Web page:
Asked how his second collection differed from Death of a Naturalist Heaney commented (DOD98): I don’t see all that much ‘development’ in Door into the Dark; it’s more a matter of trying out and spreading out, trying out a sequence like ‘A Lough Neagh Sequence’, spreading out from Toner’s Bog in Bellaghy parish to ‘Bogland’ in general.
(NC16) ‘A Lough Neagh Sequence’ gives Heaney his first opportunity for an organized form more ample than the individual lyric, an attempt renewed frequently, in different ways, in his later work … The sequence has a strange and compelling subject: the extraordinary lifecycle of the eels and the work-cycle of the fishermen on Lough Neagh … the cycle of the poem itself moves through proverb, legend, realism and ‘visionary’ transmutation;
Alongside At Ardboe Point and A Relic of Memory Heaney focuses his attention on the myriad faces, facts, folklore and myths associated with Lough Neagh.
Dedication For the fishermen
‘For the fishermen’ announces the lives of the lough’s fishers, their legends and beliefs, their work and ways. The different lengths and structures of the poems capture different seasons on the water, different personalities among the fishermen, and different elements of the work… In eight pages, Heaney catches a place, a way of life, and the physical world that ties them all together (unattributed);
An expedition on Lough Neagh that delighted Heaney at the time he was courting Marie Devlin brought him into contact with the actuality of the work. The digging of worms, the baiting of hundreds of yards of line, the early rising to lift the lines, the drag and drama of it all. I went out with two men one morning, Louis O’Neill and Pat Hagan, and the experience was so pristine I could hardly not have written about it. (DOD 93) Ten years on Heaney will pay tribute to Louis O’Neill and the fishing treat to which he treated Heaney in the elegiac Casualty from the Field Work collection.
In the mid-1960s whilst Heaney was courting Marie Devlin who would become his wife Heaney spent increasing amounts of time in the area where she was brought up close to the Lough. He could be found in her father’s public house in Ardboe often serving behind the bar and listening to the chatter and banter of the locals many of them eel fishermen. Some of the content might well derive indirectly from casual conversations in the bar of Devlin’s pub.
MP 82 The most ambitious and intricate piece in the collection is ‘A Lough Neagh Sequence’. This was published first by Harry Chambers in the Phoenix Pamphlet Poets series in January 1969, in a limited edition of one thousand copies. Drawing out and on the sacred and secular energies within Irish landscape, with its sister poems, ‘At Ardboe Point’ and ‘ Relic of Memory’, the sequence must be seen as a precursor for the bog poems of North, the Glanmore sonnets of Field Work, and Station Island.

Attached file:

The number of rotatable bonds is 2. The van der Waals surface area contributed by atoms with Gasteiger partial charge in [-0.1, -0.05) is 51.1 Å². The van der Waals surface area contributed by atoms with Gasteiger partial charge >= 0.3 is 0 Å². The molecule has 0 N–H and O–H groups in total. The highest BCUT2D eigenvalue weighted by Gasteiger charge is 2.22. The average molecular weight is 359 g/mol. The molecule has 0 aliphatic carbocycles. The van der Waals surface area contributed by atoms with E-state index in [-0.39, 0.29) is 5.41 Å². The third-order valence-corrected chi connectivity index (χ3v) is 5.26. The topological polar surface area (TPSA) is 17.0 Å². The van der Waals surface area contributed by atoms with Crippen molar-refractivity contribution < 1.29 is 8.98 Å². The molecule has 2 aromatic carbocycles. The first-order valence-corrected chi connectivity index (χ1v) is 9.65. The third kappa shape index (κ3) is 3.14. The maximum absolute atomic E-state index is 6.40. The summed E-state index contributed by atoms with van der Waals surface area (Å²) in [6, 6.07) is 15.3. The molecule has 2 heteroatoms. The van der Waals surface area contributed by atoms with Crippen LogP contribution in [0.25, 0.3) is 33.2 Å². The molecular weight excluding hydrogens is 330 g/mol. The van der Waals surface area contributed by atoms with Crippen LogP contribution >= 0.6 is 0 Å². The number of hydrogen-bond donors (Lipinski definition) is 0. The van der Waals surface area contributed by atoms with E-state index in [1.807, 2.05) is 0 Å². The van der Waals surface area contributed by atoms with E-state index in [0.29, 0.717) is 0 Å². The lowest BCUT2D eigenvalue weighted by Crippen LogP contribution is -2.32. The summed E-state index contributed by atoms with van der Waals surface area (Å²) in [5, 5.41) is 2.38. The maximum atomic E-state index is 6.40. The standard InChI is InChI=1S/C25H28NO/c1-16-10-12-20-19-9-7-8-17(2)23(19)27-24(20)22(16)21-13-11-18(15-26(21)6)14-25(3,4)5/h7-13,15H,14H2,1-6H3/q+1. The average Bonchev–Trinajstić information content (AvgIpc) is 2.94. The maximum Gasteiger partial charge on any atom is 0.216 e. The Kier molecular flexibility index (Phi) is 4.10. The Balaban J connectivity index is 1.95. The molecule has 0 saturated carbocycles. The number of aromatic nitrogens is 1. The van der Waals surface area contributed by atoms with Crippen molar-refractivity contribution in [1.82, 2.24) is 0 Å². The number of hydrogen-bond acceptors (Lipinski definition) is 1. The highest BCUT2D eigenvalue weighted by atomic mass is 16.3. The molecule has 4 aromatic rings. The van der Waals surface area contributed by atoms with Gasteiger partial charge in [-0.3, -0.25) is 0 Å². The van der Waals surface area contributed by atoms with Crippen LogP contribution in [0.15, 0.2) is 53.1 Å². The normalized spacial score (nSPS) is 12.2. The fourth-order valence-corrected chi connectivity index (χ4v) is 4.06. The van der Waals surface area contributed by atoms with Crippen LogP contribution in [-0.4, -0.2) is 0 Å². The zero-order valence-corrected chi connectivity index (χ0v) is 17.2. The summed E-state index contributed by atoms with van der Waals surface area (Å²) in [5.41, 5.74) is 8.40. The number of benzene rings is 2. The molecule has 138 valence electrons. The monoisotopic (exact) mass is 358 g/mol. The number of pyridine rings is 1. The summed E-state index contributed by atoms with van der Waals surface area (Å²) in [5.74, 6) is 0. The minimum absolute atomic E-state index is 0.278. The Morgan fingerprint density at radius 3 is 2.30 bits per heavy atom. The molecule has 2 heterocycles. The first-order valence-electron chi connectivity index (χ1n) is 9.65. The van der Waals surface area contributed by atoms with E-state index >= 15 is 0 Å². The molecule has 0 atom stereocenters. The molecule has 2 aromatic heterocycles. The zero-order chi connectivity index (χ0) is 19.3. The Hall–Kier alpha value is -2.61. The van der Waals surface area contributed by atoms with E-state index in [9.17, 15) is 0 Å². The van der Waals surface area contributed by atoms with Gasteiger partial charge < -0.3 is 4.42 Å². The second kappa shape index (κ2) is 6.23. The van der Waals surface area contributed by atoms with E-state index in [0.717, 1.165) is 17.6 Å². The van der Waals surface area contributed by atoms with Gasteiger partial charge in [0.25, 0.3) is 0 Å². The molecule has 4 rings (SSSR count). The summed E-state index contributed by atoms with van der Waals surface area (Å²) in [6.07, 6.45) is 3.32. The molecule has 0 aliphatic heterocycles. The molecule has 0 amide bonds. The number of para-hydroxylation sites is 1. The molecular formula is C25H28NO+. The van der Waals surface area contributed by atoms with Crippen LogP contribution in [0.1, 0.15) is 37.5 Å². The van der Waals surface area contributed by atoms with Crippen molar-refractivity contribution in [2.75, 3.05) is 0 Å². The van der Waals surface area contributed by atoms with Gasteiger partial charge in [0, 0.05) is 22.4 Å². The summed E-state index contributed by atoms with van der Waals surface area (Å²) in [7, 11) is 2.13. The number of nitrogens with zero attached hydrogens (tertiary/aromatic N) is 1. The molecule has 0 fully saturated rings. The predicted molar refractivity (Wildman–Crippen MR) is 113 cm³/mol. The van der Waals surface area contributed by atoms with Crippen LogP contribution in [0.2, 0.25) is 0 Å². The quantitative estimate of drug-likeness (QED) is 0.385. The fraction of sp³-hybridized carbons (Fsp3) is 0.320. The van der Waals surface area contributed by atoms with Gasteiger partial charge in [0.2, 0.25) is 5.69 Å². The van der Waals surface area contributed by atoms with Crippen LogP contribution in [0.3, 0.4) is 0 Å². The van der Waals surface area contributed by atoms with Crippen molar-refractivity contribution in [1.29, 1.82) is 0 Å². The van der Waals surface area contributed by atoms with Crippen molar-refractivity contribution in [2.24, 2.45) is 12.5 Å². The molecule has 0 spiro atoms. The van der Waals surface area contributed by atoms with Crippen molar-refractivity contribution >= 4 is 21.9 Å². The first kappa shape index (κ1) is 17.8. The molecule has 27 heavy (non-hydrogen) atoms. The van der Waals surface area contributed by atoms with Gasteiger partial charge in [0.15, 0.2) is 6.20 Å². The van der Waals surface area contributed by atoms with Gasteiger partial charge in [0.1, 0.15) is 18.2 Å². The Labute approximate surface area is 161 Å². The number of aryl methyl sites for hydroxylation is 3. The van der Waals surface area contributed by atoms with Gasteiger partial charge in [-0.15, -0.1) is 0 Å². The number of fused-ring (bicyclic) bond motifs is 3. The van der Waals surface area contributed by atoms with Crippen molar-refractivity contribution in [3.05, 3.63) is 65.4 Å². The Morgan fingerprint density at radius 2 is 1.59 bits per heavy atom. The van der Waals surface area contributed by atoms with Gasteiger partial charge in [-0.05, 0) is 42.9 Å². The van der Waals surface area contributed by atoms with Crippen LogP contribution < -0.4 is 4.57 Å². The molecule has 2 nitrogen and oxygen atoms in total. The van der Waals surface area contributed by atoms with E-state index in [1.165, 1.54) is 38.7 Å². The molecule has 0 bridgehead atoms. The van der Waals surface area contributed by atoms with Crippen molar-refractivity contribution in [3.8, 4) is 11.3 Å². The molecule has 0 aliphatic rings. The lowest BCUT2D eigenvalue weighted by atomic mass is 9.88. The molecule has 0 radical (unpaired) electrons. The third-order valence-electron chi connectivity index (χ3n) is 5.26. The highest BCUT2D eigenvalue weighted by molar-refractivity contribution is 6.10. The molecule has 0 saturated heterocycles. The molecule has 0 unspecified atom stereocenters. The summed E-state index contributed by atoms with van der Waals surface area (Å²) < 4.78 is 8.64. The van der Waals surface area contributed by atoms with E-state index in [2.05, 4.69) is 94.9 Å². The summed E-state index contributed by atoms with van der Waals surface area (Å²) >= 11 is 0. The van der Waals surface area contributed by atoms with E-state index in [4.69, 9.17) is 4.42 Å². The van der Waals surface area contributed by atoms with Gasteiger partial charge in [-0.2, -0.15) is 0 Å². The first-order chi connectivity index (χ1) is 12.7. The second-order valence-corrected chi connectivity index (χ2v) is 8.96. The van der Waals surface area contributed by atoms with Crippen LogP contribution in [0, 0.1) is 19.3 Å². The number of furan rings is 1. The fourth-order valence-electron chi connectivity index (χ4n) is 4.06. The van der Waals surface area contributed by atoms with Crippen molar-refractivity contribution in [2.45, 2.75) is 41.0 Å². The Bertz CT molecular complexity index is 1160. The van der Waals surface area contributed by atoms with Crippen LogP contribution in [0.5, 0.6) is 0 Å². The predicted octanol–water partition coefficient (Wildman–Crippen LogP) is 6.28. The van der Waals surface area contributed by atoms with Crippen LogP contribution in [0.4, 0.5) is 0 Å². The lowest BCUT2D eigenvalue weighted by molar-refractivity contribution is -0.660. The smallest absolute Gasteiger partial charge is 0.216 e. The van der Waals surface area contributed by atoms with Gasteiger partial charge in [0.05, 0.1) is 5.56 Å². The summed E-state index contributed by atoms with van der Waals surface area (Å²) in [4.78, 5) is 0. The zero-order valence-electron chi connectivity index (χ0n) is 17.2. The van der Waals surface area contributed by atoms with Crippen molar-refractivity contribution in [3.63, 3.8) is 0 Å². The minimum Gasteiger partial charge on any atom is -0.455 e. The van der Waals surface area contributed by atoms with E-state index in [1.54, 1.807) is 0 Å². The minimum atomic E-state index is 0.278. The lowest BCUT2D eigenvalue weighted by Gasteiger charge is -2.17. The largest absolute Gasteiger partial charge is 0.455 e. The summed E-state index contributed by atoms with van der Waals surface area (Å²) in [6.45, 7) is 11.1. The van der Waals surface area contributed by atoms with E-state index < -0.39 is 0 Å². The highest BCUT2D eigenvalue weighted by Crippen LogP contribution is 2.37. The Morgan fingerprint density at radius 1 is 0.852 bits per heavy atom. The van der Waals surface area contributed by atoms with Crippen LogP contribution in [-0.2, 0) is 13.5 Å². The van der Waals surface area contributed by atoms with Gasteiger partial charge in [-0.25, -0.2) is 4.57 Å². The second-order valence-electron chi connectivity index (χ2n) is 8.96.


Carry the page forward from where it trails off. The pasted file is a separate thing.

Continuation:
Heaney explained he sequence’s format: I envisaged this sequence as a kind of Celtic pattern; the basic structural image is the circle – the circle of the eel’s journey, the fishermen’s year, the boats’ wakes, the coiled lines, the coiled catch and much else. (Poetry Book Society Bulletin 61 Spring 1969).
Cycle and circle, globe and girdle shapes provide a metaphorical underlay: ’Up the Shore’ hides a cycle of life and death; the life cycle of the eel ‘Beyond Sargasso’ involves huge distances; earth-orbiting satellites provide a navigation parallel; the Sargasso Sea itself is compressed into a circle by a gyre of competing currents; eels gyrate and swim in circles; the fishing line is paid out from a coil at the rear of the boat and rewound into a coil; the oars of the vessel go ‘round and round’ in circular oarlocks; seabirds ‘umbrella’ in circles to scavenge food; the injured eels in captivity form a globe; the tracks of the fishing vessels criss-cross each other; in his final vision the young poet acknowledges his enlightening experience -‘re-wound his world’s live girdle’.
Door into the Dark: ‘Up the Shore’ introduces an unexpectedly harrowing angle on the lough – drownings treated with rueful fatalism by the fishers; ‘Beyond Sargasso’ depicts the muddy holes the ‘he’ eels inhabit and their nocturnal feeding habits; in ‘Setting’ the fishing line disappears into the watery depths, reappearing in ‘Lifting’ festooned with soot-coloured deposits; the ‘she’ eel of ‘The Return’ spends her final moments in the Sargasso deep’s ‘weltering dark’; Heaney’s ‘Vision’ , set in a nightmarish darkness with a lurking cable to trip him up, reveals the sensitive, impressionable, insecure person Heaney remained.
Portrayal of a dying breed:
commenting on the ‘imminent obsolescence’ of traditional rural artisans in Door into theDark (ploughman, thatcher, blacksmith), HV (19) adds eel fishermen to their number … by choosing as his subject anonymous rural labourers, the young poet erects a memorial to the generations of forgotten men and women whose names are lost, whose graves bear no tombstones, and whose lives are registered in no chronicle … it is immensely important to Heaney to note down those expert movements – like an anthropologist inventing a notation for an unrecorded dance’.